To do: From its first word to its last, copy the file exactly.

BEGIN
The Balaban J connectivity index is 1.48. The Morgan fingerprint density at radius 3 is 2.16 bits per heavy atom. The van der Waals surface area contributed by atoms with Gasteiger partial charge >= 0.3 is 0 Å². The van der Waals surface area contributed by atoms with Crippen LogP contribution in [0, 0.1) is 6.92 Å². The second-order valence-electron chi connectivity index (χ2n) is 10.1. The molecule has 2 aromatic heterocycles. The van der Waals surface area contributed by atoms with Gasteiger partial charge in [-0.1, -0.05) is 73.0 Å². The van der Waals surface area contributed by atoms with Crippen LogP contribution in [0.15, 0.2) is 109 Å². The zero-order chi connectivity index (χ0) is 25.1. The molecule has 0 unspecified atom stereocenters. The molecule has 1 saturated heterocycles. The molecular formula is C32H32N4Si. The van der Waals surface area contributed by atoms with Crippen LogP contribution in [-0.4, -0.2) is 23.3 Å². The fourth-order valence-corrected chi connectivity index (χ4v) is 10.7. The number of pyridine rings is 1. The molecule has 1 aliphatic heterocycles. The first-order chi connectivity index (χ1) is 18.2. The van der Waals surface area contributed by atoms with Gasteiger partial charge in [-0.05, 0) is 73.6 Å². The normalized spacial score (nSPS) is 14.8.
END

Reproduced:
The Balaban J connectivity index is 1.48. The Morgan fingerprint density at radius 3 is 2.16 bits per heavy atom. The van der Waals surface area contributed by atoms with Gasteiger partial charge >= 0.3 is 0 Å². The van der Waals surface area contributed by atoms with Crippen LogP contribution in [0, 0.1) is 6.92 Å². The second-order valence-electron chi connectivity index (χ2n) is 10.1. The molecule has 2 aromatic heterocycles. The van der Waals surface area contributed by atoms with Gasteiger partial charge in [-0.1, -0.05) is 73.0 Å². The van der Waals surface area contributed by atoms with Crippen LogP contribution in [0.15, 0.2) is 109 Å². The zero-order chi connectivity index (χ0) is 25.1. The molecule has 0 unspecified atom stereocenters. The molecule has 1 saturated heterocycles. The molecular formula is C32H32N4Si. The van der Waals surface area contributed by atoms with Crippen LogP contribution in [-0.4, -0.2) is 23.3 Å². The fourth-order valence-corrected chi connectivity index (χ4v) is 10.7. The number of pyridine rings is 1. The molecule has 1 aliphatic heterocycles. The first-order chi connectivity index (χ1) is 18.2. The van der Waals surface area contributed by atoms with Gasteiger partial charge in [-0.05, 0) is 73.6 Å². The normalized spacial score (nSPS) is 14.8.